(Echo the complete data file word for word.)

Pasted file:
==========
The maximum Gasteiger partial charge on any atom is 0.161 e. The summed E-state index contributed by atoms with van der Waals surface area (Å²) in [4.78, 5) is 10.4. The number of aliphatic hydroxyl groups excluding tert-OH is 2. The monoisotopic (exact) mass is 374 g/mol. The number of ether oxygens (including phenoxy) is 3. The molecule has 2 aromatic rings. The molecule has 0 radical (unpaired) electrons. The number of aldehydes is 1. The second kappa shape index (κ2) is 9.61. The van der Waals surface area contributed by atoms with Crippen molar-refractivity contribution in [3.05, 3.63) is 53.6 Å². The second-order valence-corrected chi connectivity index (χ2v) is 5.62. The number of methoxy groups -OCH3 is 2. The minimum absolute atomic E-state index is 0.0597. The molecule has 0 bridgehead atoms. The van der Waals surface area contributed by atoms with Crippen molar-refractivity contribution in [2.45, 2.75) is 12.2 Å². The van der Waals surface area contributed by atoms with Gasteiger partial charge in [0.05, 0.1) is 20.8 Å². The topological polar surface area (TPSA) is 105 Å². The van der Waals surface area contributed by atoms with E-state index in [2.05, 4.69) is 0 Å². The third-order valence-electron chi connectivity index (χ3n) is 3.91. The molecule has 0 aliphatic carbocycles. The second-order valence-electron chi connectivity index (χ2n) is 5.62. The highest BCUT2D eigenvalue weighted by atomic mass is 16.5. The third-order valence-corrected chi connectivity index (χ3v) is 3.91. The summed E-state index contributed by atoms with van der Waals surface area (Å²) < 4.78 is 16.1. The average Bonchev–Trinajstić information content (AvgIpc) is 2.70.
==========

The maximum Gasteiger partial charge on any atom is 0.161 e. The summed E-state index contributed by atoms with van der Waals surface area (Å²) in [4.78, 5) is 10.4. The number of aliphatic hydroxyl groups excluding tert-OH is 2. The monoisotopic (exact) mass is 374 g/mol. The number of ether oxygens (including phenoxy) is 3. The molecule has 2 aromatic rings. The molecule has 0 radical (unpaired) electrons. The number of aldehydes is 1. The second kappa shape index (κ2) is 9.61. The van der Waals surface area contributed by atoms with Crippen molar-refractivity contribution in [3.05, 3.63) is 53.6 Å². The second-order valence-corrected chi connectivity index (χ2v) is 5.62. The number of methoxy groups -OCH3 is 2. The minimum absolute atomic E-state index is 0.0597. The molecule has 0 bridgehead atoms. The van der Waals surface area contributed by atoms with Crippen molar-refractivity contribution in [2.45, 2.75) is 12.2 Å². The van der Waals surface area contributed by atoms with Gasteiger partial charge in [0.05, 0.1) is 20.8 Å². The topological polar surface area (TPSA) is 105 Å². The van der Waals surface area contributed by atoms with E-state index in [2.05, 4.69) is 0 Å². The third-order valence-electron chi connectivity index (χ3n) is 3.91. The molecule has 0 aliphatic carbocycles. The second-order valence-electron chi connectivity index (χ2n) is 5.62. The highest BCUT2D eigenvalue weighted by atomic mass is 16.5. The third-order valence-corrected chi connectivity index (χ3v) is 3.91. The summed E-state index contributed by atoms with van der Waals surface area (Å²) < 4.78 is 16.1. The average Bonchev–Trinajstić information content (AvgIpc) is 2.70.